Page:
As with The Third Man and Once Upon a Time in the West before it – to pick just two titles out of the bag - Fantastic Planet would be a much lesser film without its soundtrack. A lush animated adaptation of Stefan Wul’s science fiction novel Oms by the Dozen, this 1973 Franco-Czech co-production is a complete audio-visual treat. Though dated by some of its more psychedelic flourishes (not to much the use of wah-wah on the score, somewhere between odd funk and even odder disco) Fantastic Planet nonetheless succeeds in introducing its audience to a completely new world. Strange and symbolic, the planet of the title is home to the Draags, a race of blue giants, and the Oms, a human-like species who the Draags have co-opted as pets though some exist as wild tribes out in the less densely populated areas. The former are the more intelligent of the two, yet the Oms appear to be catching up on this front courtesy of our hero Terr, a confrontation seemingly inevitable.
As a piece of animated science fiction, newcomers may very well expect something akin to the early eighties’ feature Heavy Metal or the countless cyberpunk animes which clog up that particular market. Closer to the truth, however, would be comparisons to Norman McLaren’s calmer output from roughly the same era: the looser, more contemplative likes of Spheres or A Phantasy, both titles which could have served as alternatives here. Director René Laloux, here making his feature debut, goes against the grain of full-length big-screen animation, eschewing the more populist styles of contemporary Disney or even Ralph Bakshi, and turns in something altogether more distinctive. Indeed, there’s little sense of compromise, even when it comes to the representation of the planet itself. In this case a quick nod to Oliver Postgate’s The Clangers is surprisingly apt inasmuch as the entire world feels as though it’s governed entirely on its own means: the “aliens” have their own vocabularies, their own way of doing things, their own value systems, their own bizarre plant/animal life, and we’re merely witnesses to it all, a voice-over in both cases allowing us that little extra grasp on things which, otherwise, may very well have escaped us entirely. In other words, as science fiction Fantastic Planet is utterly pure.
And so it makes sense that Laloux’s approach is more that of anthropological fascination than it is one of exploiting narrative hooks and plot devices. Our director is forever curious, always turning his attentions to odd and insignificant moments even as the “story” kicks in. His interests lie more in the allegorical and symbolic aspects, Fantastic Planet essentially being a humanistic paean to nature which has led some to comment on its prefiguring of Hayao Miyazaki’s similarly themed epics. Indeed, such an approach means that Laloux is never afraid, therefore, to show the more cruel and aggressive sides to his creations; as with the documentary filmmaker who specialises in comparable, albeit genuine, anthropological studies, he straddles that divide between the compassionate and the dispassionate – we’re never in doubt as to his passion for his subjects, but then that doesn’t mean that he’ll intervene in or edit their activities.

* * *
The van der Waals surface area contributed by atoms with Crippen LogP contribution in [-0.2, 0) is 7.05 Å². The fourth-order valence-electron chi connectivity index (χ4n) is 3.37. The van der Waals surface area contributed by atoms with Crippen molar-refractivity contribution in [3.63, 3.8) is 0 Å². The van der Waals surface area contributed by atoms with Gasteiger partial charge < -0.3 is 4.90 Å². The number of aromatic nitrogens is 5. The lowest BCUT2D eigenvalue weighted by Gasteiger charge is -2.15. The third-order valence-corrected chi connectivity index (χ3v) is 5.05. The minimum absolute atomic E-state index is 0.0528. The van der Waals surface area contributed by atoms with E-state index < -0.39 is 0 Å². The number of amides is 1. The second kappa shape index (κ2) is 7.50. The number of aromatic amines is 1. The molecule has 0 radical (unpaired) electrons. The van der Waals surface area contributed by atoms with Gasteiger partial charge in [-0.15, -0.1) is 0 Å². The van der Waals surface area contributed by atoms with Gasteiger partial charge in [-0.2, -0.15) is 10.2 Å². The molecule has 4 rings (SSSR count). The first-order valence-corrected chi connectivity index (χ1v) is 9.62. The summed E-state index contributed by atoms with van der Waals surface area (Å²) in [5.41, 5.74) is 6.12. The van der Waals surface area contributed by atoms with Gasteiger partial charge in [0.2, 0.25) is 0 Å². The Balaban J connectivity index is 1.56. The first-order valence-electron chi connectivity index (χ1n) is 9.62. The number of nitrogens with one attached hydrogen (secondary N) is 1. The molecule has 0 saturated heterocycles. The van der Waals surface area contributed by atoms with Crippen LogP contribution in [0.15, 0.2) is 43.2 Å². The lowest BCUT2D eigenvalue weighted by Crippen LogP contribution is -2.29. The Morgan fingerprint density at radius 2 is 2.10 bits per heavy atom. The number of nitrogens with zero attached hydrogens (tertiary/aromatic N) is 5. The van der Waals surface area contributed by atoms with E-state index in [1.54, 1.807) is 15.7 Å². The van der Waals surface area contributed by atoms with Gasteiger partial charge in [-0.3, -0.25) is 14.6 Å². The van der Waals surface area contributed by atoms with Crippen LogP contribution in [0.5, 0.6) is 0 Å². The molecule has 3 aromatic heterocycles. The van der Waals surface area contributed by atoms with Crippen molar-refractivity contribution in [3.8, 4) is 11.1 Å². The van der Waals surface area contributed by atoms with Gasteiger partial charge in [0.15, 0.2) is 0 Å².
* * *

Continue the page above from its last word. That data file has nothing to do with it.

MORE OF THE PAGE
Furthermore, it’s this very passion which allows Fantastic Planet to succeed in the face of its narrative flaws. Often clumsy in this regard and ill-timed (the climax, in particular, feels rushed and consequently botched), the plotting nonetheless pales into insignificance against such a distinctive set-up. As long as we share in Laloux’s own fascination for this world and its inhabitants, the end results are rich enough to fully command our attention on more than one occasion.
Number 34 in Eureka!’s Masters of Cinema series, Fantastic Planet arrives in the UK in decent if not perfect form. The original aspect is retained and presented anamorphically, but the print is sadly not in the best condition. Though never less than watchable, there are moderate instances of damage to contend with throughout. Similarly, the original French soundtrack (here present in DD2.0 form and accompanied by optional English subs) doesn’t sound quite as dynamic as it should owing to age, although again it’s by no means given a poor representation. That said, the US dub, which is available as an alternative, does sound the better of the two, a fact which may draw viewers to this version as opposed to the original. Please note, however, that the dub track doesn’t offer an exact translation of the French and also feels, courtesy of its voice cast, more of a child’s film than it actually is.
As for extras the disc is accompanied by a 40-page booklet (featuring an essay by Craig Keller about Laloux, Roland Topor, and Alain Goraguer alongside various pieces of original artwork) and a pair of Laloux’s short films, the jaunty, if crude, Les Escargots from 1965 and Comment Wang Fo fut sauvé, a 1987 TV commission which sees the director adopting a more conventional style of animation to intriguing results. In these instances the films are presented in their original 4:3 aspect ratios and, owing to the disc being in the NTSC format, both suffer from PAL-NTSC ghosting. They also come with disc generated English subtitles, although I found it impossible to switch them off in both instances.
Anthony Nield reviews the Masters of Cinema handling of Fantastic Planet, Rene Laloux's lush animated science fiction epic from 1973.